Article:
It's a rare form of bone cancer in humans, but in dogs, osteosarcoma affects about 1 dog every hour of every day.* Right now, there aren't many options for those dogs. But a new study might change that. It's a medical study that's intended to help kids in the long run, but it just might save the life of a pet along the way.

When her dog "Skyler" first started limping, Cheryl Kefauver thought he'd just pulled a muscle. But things quickly got worse.

"In a week's time it went from looking normal and him kind of putting some weight on it, to he wouldn't put any weight on it and he had a big ol' knot," says Kefauver.

It turns out this 6 year old Great Pyrenees had bone cancer - very similar to the case of 6 year old Elizabeth Link. She lost part of her right arm to the disease, Skyler lost his left hind leg. And it's those types of similarities that have lead to a compelling new study.

"When we look at genes expressed in osteosarcoma cells in kids, they look very similar to the genes that are expressed in osteosarcoma in dogs. So we think the diseases are very, very similar," says Cheryl London, DVM, PhD at Ohio State University's Comprehensive Cancer Center.

That's why Dr. London is hoping to treat more dogs with cancer. If the diseases are similar, the cure might be too. She's testing a certain drug that affects the immune system, and needs to be monitored closely - something doctors can't easily do in humans.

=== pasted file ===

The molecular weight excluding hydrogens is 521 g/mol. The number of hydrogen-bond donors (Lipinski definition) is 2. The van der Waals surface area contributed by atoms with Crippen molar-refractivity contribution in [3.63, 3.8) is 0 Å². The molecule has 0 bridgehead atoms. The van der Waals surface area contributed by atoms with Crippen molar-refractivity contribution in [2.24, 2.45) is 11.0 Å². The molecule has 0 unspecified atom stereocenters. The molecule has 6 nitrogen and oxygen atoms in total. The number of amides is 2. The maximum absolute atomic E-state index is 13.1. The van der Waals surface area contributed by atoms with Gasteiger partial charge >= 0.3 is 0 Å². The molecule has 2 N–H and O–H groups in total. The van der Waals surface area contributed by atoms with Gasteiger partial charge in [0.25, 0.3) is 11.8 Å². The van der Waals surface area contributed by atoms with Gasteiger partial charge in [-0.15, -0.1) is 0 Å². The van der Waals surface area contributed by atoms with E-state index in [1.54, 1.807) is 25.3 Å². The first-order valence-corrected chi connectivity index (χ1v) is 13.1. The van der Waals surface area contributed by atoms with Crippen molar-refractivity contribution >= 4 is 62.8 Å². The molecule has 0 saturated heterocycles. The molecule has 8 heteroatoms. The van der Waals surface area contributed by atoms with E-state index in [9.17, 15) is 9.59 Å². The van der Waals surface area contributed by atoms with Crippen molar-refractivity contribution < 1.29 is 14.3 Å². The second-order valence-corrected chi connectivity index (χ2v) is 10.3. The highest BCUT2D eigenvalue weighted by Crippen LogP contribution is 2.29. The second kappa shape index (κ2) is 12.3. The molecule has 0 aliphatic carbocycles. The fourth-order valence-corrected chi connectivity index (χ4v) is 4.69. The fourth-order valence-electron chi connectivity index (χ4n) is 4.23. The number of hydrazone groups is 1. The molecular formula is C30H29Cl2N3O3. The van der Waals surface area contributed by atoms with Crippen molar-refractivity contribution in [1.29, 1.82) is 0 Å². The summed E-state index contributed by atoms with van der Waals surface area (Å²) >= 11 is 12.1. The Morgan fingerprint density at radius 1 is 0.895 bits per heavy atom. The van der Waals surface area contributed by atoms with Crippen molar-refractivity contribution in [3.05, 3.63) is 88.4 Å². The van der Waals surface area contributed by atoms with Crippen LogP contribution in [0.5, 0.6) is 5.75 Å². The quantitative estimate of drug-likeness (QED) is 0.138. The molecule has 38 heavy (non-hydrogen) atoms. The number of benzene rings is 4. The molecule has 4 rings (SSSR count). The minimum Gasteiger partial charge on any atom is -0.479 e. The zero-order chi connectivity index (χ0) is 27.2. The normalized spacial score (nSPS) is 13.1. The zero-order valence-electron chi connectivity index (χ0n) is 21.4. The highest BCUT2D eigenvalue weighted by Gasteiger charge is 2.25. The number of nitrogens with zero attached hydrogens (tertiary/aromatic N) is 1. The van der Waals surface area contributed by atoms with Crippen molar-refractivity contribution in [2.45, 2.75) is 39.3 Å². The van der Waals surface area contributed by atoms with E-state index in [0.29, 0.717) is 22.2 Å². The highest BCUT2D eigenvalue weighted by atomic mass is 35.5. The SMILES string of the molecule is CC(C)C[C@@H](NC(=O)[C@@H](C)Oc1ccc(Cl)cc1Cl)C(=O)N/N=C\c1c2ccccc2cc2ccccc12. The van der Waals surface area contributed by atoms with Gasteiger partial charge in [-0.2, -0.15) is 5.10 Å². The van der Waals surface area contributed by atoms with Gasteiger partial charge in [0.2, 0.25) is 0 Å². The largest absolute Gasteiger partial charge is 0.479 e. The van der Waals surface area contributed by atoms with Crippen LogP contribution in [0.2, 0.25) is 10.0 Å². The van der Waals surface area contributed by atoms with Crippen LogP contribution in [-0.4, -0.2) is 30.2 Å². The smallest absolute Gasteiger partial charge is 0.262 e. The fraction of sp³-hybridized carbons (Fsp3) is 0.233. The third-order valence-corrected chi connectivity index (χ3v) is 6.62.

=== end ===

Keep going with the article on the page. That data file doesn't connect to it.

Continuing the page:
"It requires getting a sample of tumor at the beginning of the study and a sample of tumor a week later. So we have to do multiple biopsies. And it's usually not feasible to do that sort of thing in children," says London.

But in dogs, it is. And whatever doctors might learn from them, they could someday apply to the treatment of children. Just another way, their owners say, that dogs are proving to be man's best friend.

"I just can't think of any other way to celebrate your pet's life than to let them help others," says Kefauver. Osteosarcoma usually affects larger breeds of dogs, and almost always results in amputation. In kids, it's highly curable if it's caught in time. Researchers hope this study will mean better and more treatment options for both.

*Treating Cancer in Dogs
American Veterinarian Medical Association
avma, retrieved June 2007

Ohio State University Medical Center

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